The Los Angeles Times (3/7/13) notes that Blue Shield has announced it will increase its rates by up to 20 percent for approximately 268,000 individual policyholders (meaning those who purchased their own insurance rather than obtaining insurance through an employer), while another 27,000 policyholders will see increases of an average of almost 12 percent. One customer quoted in the article reported her monthly premiums would cost almost $700 a month. Although regulators criticized the rate hike, they have no authority to overrule premium changes.
Of course, these premium changes will likely not affect whether or not policyholders have their claims approved. Customers of many insurance companies argue that they have had their insurance claims denied for questionable reasons. They say they are given the runaround by companies, are asked to repeatedly submit the same paperwork and have payments unreasonably delayed.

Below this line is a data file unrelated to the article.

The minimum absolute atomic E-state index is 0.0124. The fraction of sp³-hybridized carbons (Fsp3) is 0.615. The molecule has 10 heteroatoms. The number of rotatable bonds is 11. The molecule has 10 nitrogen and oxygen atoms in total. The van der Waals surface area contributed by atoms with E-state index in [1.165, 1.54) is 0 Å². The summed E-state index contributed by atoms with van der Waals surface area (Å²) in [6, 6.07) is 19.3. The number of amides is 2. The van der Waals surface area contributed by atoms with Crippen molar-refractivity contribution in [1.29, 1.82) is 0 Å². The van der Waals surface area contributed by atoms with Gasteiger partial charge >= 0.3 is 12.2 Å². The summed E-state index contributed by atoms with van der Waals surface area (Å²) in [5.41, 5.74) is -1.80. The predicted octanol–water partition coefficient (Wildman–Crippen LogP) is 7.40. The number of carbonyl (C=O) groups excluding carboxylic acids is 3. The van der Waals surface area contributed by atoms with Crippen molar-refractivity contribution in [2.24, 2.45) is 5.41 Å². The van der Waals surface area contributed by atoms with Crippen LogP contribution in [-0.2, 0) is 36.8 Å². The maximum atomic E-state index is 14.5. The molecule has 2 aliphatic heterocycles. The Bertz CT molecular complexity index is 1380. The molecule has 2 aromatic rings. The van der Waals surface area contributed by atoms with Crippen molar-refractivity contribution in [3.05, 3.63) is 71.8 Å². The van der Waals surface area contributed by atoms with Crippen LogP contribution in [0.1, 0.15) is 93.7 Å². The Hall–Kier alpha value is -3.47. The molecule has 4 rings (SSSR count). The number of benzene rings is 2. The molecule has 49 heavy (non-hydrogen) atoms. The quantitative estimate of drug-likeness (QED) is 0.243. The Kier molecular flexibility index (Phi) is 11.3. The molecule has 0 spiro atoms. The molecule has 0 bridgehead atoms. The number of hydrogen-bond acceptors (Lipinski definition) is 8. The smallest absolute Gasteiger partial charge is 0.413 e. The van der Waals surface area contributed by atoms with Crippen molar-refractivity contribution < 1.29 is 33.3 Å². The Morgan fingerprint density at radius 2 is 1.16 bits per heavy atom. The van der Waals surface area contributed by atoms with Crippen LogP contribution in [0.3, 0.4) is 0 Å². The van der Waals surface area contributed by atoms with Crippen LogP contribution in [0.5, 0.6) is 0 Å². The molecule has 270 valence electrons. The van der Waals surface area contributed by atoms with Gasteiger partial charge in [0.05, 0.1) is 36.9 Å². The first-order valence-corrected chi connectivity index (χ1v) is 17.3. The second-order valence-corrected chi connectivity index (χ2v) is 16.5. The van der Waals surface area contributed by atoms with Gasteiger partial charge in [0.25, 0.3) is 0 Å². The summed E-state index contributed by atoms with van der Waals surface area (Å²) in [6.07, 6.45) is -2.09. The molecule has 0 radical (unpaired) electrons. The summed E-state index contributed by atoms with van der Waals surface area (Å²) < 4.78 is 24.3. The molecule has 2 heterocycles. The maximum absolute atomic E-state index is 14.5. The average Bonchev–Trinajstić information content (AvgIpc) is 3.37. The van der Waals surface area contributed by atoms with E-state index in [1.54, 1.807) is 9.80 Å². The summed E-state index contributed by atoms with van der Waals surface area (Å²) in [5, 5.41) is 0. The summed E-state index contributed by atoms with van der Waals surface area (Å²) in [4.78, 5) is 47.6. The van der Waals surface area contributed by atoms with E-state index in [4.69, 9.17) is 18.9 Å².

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California regulators reportedly took steps to protect consumers in the state, including measures to guarantee coverage for consumers even when they have a preexisting condition. The bills would also prevent discrimination on the part of insurers and prohibit overcharging customers.
No word on whether there would be tougher sanctions against insurance companies found to be practicing bad faith insurance. Customers with first-party insurance (also known as individual policies) have the ability to file a lawsuit as soon as their claim is rejected. Those who have third-party insurance through their employer must file an appeal first, and only after the appeal is rejected can they file a lawsuit.